Language name and location: Darmiya (Darma), India [Refer to Ethnologue]

言名称和分布地区达尔米雅语, 印度

 

1. t̪aku

21.   nasa t̪aku

2. niçju 

22.   nasa niçju 

3. sɯm

23.   nasa sɯm

4. pi

24.   nasa pi

5. ŋaj

25.   nasa ŋaj

6. ʈuku

26.   nasa ʈuku

7. neçju

27.   nasa neçju

8. ɟjɛdu

28.   nasa ɟjɛdu

9. ɡwi

29.   nasa ɡwi

10. ci

30.   sɯmsa

11. cjɛt̪ɛ

40.   pisa / niçju nasa  ( 2 x 20 )

12. cjɛnɛ

50.   ŋasa

13. cjɛsɯm

60.   ʈuksa

14. cjopi

70.   ʈuksa ci, 71. ʈuksa cjɛt̪ɛ, 79. ʈuksa ciɾɡu

15. cjobaŋ

80.   ɟjɛca, 81. ɟjɛca t̪aku, 89. ɟjɛca ɡwi

16. cjɛʈo

90.   ɟjɛca ci, 91. ɟjɛca cjɛt̪ɛ, 99. cjɛt̪ɛ ciɾɡu

17. cjɛni

100. ɾa / tak sɛ ( 'sɛ' from Indo-Aryan )

18. cjobaɾɟi ~ cjobaɾci

200. nɛk sɛ, 300. sɯm sɛ

19. ciɾɡu

1000. ci sɛ / ta hazar < from IA

20. nasa

2000.

 

Linguist providing data and dateː Dr. Christina Marie Willis, Department of Linguistics,
The University of Texas at Austin, Texas, USA,
September 8, 2008.

供资料的语言学家: Dr. Christina Marie Willis, 2008 年 9 月 8 日.

 

Other comments: Darmya has a numeral system mixing with traditional vigesimal system and a new decimal system. Nowadays, many Darma, but not all Darma speakers can count to ten. Some speakers use Hindi numbers ever when they know the Darma

numbers. Often a text will have one speaker using some Darma numbers and some Hindi numbers. The ten-based numerals 'twenty', 'thirty', 'forty', and so forth, contain the morpheme [sa] or [ ca ]. Also, the number 'forty' has an alternate form that is 'two' and 'twenty'. This alternative form appears to be a remnant of the vigesimal system that D. D. Sharma mentioned before. Contrastive tone is found in Darma, but it is attested in a limited number of words. Whether what I find is an example of tonogenesis or the loss of tone, I cannot definitively say. Based on my experience in the Darma community, I would guess that tone is being lost. The paucity of minimal pairs, the difficulty I had in getting speakers to provide words with tone, along with the fact that younger speakers are generally unable to produce tone distinctions in the few words that I have documented with tone all lead me to believe that tone is being lost. I find that there is a two tone contrast: high versus low. The high tone is marked with an acute The high tone is marked with an acute accent above the vowel [ á ] and low tone is unmarked. In general, speakers are unable to articulate how ‘hand’  la and ‘moon’ lá are different; meaning the concept of tone is not familiar to the community. This is not surprising considering the Indo-Aryan languages that are spoken in the area are not tonal.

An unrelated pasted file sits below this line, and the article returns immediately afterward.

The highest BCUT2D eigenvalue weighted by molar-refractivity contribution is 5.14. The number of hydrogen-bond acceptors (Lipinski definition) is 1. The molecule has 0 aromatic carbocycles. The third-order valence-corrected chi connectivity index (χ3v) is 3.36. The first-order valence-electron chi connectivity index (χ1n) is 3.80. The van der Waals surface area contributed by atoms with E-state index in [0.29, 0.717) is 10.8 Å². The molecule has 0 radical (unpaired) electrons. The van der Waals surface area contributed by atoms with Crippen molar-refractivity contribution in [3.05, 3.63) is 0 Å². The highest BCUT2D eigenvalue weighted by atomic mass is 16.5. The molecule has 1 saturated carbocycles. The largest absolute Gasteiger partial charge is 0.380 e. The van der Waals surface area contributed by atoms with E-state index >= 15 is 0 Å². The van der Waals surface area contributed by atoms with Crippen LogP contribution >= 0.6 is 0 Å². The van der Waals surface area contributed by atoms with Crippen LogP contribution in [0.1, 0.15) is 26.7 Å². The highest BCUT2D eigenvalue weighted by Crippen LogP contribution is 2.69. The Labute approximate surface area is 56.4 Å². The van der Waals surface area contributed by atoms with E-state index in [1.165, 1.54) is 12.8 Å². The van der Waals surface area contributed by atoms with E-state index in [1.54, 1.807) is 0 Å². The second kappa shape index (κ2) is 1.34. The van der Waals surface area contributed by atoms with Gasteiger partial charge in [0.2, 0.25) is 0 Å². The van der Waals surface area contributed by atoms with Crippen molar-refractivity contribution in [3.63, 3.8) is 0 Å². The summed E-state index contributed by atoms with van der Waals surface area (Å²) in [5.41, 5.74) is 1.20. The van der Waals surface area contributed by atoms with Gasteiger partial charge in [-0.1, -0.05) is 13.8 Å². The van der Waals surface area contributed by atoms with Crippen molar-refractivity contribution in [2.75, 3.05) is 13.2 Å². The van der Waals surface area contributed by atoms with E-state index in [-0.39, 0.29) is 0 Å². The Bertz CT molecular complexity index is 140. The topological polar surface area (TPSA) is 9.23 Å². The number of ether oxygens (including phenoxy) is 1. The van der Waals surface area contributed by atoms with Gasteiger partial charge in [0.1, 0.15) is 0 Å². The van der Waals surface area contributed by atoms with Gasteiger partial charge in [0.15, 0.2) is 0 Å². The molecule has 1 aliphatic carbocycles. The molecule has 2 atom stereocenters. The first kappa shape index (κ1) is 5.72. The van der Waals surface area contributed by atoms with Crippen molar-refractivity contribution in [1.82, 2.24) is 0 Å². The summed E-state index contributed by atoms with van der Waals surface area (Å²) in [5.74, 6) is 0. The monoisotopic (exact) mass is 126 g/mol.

Language name and location: Darmiya, India [Refer to Ethnologue]

言名称和分布地区达尔米雅语, 印度

 

1. taka /taku

21.   nəsa taku

2. ñišu

22.   nəsa ñišu

3. sum

23.   nəsa sum

4. pi

24.   nəsa pi

5. ŋəi / ŋe

25.   nəsa ŋəi

6. ʈuku

26.   nəsa ʈuku

7. nisu

27.   nəsa nisu

8. zyədu

28.   nəsa zyədu

9. ɡui

29.   nəsa ɡui

10. cì

30.   sum-sa

11. cyədte

40.   pi-sa

12. cyəñi

50.   ŋa-sa

13. cyə-sum

60.   ʈuk-cha

14. cyə-pi

70.   nisu-sa

15. cyə-bəŋ

80.   zyət-cha

16. cyə-ʈhu

90.   ɡui-sa

17. cyəni

100. ra / sɛ  < from Indo-Aryan

18. cyəbci

200. ñisi ra / ñisi sɛ

19. cirɡu

1000. toŋ / həzar < from Indo-Aryan

20. nəsa

2000. do həzar

 

Linguist providing data and dateː Prof. D. D. Sharma , 30 August, 1995
Panjab University, Hoshiarpur, India

供资料的语言学家: Prof. D. D. Sharma, 1995 年 8 月 30 日.

 

Other comments: Darmya has a numeral system mixing with traditional vigesimal system and a new decimal system.

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